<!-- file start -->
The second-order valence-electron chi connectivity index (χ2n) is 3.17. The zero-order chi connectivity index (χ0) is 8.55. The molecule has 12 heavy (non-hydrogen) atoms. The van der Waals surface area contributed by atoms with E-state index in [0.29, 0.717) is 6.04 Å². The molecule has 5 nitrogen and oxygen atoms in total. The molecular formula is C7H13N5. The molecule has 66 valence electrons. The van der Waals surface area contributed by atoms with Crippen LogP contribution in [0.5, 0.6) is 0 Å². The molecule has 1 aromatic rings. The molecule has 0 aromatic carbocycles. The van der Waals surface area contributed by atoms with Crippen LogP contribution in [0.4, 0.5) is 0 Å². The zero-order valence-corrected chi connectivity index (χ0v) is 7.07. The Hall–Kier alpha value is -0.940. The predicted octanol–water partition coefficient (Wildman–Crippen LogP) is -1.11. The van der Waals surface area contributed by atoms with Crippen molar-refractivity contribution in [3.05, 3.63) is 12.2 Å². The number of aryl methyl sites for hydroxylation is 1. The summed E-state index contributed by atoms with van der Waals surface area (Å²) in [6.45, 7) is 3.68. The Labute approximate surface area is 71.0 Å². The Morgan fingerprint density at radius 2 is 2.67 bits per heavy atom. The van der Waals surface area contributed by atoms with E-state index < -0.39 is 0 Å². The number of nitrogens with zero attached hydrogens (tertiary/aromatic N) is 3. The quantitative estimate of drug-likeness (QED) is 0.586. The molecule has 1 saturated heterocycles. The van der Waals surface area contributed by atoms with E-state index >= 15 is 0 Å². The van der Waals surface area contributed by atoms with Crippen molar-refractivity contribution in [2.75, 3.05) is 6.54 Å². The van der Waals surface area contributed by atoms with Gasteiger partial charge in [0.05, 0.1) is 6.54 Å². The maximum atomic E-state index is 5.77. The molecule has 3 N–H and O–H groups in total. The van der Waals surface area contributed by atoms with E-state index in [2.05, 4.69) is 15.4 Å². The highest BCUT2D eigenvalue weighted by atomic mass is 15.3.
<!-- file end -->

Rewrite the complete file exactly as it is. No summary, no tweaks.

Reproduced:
The second-order valence-electron chi connectivity index (χ2n) is 3.17. The zero-order chi connectivity index (χ0) is 8.55. The molecule has 12 heavy (non-hydrogen) atoms. The van der Waals surface area contributed by atoms with E-state index in [0.29, 0.717) is 6.04 Å². The molecule has 5 nitrogen and oxygen atoms in total. The molecular formula is C7H13N5. The molecule has 66 valence electrons. The van der Waals surface area contributed by atoms with Crippen LogP contribution in [0.5, 0.6) is 0 Å². The molecule has 1 aromatic rings. The molecule has 0 aromatic carbocycles. The van der Waals surface area contributed by atoms with Crippen LogP contribution in [0.4, 0.5) is 0 Å². The zero-order valence-corrected chi connectivity index (χ0v) is 7.07. The Hall–Kier alpha value is -0.940. The predicted octanol–water partition coefficient (Wildman–Crippen LogP) is -1.11. The van der Waals surface area contributed by atoms with Crippen molar-refractivity contribution in [3.05, 3.63) is 12.2 Å². The number of aryl methyl sites for hydroxylation is 1. The summed E-state index contributed by atoms with van der Waals surface area (Å²) in [6.45, 7) is 3.68. The Labute approximate surface area is 71.0 Å². The Morgan fingerprint density at radius 2 is 2.67 bits per heavy atom. The van der Waals surface area contributed by atoms with E-state index < -0.39 is 0 Å². The number of nitrogens with zero attached hydrogens (tertiary/aromatic N) is 3. The quantitative estimate of drug-likeness (QED) is 0.586. The molecule has 1 saturated heterocycles. The van der Waals surface area contributed by atoms with E-state index >= 15 is 0 Å². The van der Waals surface area contributed by atoms with Crippen molar-refractivity contribution in [2.75, 3.05) is 6.54 Å². The van der Waals surface area contributed by atoms with Gasteiger partial charge in [0.05, 0.1) is 6.54 Å². The maximum atomic E-state index is 5.77. The molecule has 3 N–H and O–H groups in total. The van der Waals surface area contributed by atoms with E-state index in [2.05, 4.69) is 15.4 Å². The highest BCUT2D eigenvalue weighted by atomic mass is 15.3.